morning prayer–dVerse Quadrille

Photo: Victoria Slotto

morning prayer

Be still and know that I am God. Psalm 46, 10

All is still this morn—
the pond outside my window

mirrors palm trees and mountains

egret dives,
sends ripples through this quiet time,

butterfly slashes blue sky
with gold flight,

two small wrens
attack a crow.

all is calm this gentle morn

This week’s Quadrille at dVerse, hosted by Grace, asks us to write a poem of exactly 44 words, exclusive of the title, using the word STILL.

February Desert




Even in the desert, February
winds harass the trees,
whipping fronds from their palms.

Hummingbirds seek shelter
in clumps of orange Lantana,
appear surprised by winter’s onslaught.

Mother joined us for a Valentine’s
Day visit. Alone for too many years,
she still cannot befriend the loneliness.

That night the desperate clamor of frogs
promised us an early spring
Wind howled its objection.

This poem is from 2010–this past February was not like this until yesterday when significant winds did batter us–and today, March 1st, we have a much-needed steady rain.

Today (March 1) and tomorrow, my most recent novel, “The Sin of His Father,” is available (for free) on as a Kindle giveaway. If you do upload and read it, I would be so grateful for a review on or Goodreads. Thank you.

Monday Meanderings–Nervous Breakdowns and the Internet

Photo Credit: Victoria Slotto

Photo Credit: Victoria Slotto

Greetings from Palm Desert where I’m trying to grab a bit of solitude for writing purposes. I’ve discovered an inherent bipartisanship between Time Warner (the Internet provider here) and Charter (my e-mail provider). They can’t seem to come together on anything…sound familiar?

I’m not one to ascribe blame like so many in the world of politics do. Both sides of an opinion or ideology have valid points, as well as those that are the product of skillfully spun untruths or exaggerations. Mind you, I won’t sit back and be passive. I’ll vote and express my opinion to those who should do something about it, but most often ignore my views. But here I am…sunk in the sludge of politics when I’m really talking about ISP’s who seem to forget the service part. Gee, that sounds like politics too, dosen’t it?

There, I just saved this document since the one I’d written before is somewhere in cyper-space…along with a few e-mails I’ve tried to receive or send, and the one that translated itself into Greek.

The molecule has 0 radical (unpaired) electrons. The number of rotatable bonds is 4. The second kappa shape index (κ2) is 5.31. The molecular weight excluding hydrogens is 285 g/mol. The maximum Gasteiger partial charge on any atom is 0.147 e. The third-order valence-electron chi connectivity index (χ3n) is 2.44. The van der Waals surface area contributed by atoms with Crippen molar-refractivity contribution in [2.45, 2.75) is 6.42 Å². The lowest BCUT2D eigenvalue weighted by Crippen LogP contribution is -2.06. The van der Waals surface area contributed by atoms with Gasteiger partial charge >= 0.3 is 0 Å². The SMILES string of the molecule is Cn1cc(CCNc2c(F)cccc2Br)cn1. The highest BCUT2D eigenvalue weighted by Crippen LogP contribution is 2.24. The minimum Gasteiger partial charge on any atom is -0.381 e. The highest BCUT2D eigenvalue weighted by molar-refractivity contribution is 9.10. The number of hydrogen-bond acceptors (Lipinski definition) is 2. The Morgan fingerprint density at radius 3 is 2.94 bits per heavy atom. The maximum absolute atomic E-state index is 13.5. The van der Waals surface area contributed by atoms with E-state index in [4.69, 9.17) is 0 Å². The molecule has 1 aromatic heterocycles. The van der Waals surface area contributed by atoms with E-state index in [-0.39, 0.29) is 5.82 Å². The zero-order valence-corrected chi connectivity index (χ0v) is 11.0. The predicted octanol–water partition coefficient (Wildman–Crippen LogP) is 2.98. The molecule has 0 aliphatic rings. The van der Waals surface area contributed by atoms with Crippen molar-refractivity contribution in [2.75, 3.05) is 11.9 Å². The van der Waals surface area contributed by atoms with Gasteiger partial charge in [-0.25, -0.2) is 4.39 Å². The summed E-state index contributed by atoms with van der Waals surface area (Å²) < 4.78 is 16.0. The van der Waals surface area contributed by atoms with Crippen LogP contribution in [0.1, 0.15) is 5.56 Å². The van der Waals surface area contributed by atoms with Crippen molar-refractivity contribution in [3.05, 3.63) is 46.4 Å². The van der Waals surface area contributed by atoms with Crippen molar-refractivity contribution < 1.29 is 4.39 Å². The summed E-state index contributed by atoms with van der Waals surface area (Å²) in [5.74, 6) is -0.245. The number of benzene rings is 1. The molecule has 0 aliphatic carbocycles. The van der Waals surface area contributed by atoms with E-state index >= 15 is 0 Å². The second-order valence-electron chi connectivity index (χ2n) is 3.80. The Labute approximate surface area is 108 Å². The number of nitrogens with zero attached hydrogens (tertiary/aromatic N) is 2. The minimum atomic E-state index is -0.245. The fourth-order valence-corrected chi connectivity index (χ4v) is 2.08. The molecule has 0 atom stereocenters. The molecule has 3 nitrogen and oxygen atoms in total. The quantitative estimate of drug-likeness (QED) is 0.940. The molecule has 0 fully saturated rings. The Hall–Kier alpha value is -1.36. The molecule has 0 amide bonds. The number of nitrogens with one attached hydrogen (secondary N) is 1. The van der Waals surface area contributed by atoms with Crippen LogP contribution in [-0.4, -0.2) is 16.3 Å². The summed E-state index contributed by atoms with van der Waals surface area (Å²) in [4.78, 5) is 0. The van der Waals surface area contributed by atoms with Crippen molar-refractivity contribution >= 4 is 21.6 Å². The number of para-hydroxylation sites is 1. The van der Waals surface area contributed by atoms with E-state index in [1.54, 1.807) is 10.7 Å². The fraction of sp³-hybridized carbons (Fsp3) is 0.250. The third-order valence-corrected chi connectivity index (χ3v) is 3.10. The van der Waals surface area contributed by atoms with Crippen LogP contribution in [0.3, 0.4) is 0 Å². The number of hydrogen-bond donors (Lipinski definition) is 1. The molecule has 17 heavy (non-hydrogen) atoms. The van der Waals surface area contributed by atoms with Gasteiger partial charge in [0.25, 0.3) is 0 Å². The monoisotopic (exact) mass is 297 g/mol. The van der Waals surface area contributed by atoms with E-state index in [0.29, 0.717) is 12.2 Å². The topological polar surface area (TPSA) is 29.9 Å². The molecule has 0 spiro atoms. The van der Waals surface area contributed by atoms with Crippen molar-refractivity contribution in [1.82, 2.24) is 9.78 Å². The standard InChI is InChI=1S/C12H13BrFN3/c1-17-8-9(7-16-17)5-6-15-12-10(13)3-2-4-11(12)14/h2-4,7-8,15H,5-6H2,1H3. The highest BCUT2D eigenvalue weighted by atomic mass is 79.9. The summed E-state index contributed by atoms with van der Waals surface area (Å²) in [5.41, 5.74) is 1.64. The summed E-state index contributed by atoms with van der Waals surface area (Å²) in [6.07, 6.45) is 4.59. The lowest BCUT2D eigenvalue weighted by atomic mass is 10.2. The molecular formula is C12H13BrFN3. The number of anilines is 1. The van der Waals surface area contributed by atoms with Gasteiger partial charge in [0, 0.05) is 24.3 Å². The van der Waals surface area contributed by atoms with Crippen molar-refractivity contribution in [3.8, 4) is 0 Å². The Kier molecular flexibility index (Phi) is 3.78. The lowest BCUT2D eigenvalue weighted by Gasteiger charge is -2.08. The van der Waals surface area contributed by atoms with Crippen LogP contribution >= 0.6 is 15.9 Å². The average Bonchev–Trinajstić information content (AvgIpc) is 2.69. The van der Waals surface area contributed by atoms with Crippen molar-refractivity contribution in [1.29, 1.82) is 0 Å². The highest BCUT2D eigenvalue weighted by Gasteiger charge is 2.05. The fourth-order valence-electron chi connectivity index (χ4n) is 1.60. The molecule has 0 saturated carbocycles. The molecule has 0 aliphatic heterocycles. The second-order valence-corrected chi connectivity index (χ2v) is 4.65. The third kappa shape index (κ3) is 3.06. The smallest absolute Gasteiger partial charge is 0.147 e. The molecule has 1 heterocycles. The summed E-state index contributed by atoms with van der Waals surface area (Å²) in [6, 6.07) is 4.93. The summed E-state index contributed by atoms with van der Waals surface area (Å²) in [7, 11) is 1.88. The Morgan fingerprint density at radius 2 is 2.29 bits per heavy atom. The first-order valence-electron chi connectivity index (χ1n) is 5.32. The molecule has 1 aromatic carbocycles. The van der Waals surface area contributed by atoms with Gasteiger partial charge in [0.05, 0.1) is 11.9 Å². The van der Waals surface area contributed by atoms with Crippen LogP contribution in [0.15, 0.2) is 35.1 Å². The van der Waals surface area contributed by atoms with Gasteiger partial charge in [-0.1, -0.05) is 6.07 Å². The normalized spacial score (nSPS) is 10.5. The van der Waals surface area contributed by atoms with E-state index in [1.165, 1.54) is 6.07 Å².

Do you see where I’m going with this? I’m living in a world of uncertainty for a few days, learning to live with ambiguity and, perhaps a bit more solitude than I’d planned on. If you see me, you’ll know my two opposing Internet entities have achieved detente. If not, I’m off spinning poetry and stories for a later date. And that may not be such a bad thing.

One goal I had was to do a bit of tweaking with my blog, set up new pages, refine it a bit. Perhaps all parties will behave as they are at the moment and that will happen. Perhaps I’ll be able to link to dVerse and other blogs. Perhaps not.

And maybe I’ll just need to chuck the whole project till I get home and go out, enjoy the gorgeous weather we have right now and play some more golf. Or dream!

Photo Credit: David Slotto

Photo Credit: David Slotto


Today at dVerse Poet’s Pub, Meeting the Bar, I’m happy to introduce Pamela Sayers, who makes her home in Puebla, Mexico. I’ve always been impressed with Pamela’s ability to capture a sense of place in her poetry. Today she shares with us a bit about her own process of bringing us into the heart of Mexico, and invites us to join her by sharing something of our own, about the place we call home.

Photo: David SlottoChaparral CC

Photo: David Slotto
Chaparral CC

While I make my home in the high desert of Reno, Nevada–a short 40 minute drive to Lake Tahoe, when those cold winter winds and snows start getting to our old bones, my husband and I pack up the dogs and head south with the birds to Palm Desert, California. The desert is in my blood from my childhood, when we would head east from the LA area each April to soak in the sun and get our first sunburns of the year (big mistake).This poem is more of a reflection on what the desert means to me, than a travelogue. If you have a sense of deja-vu, I have posted it before!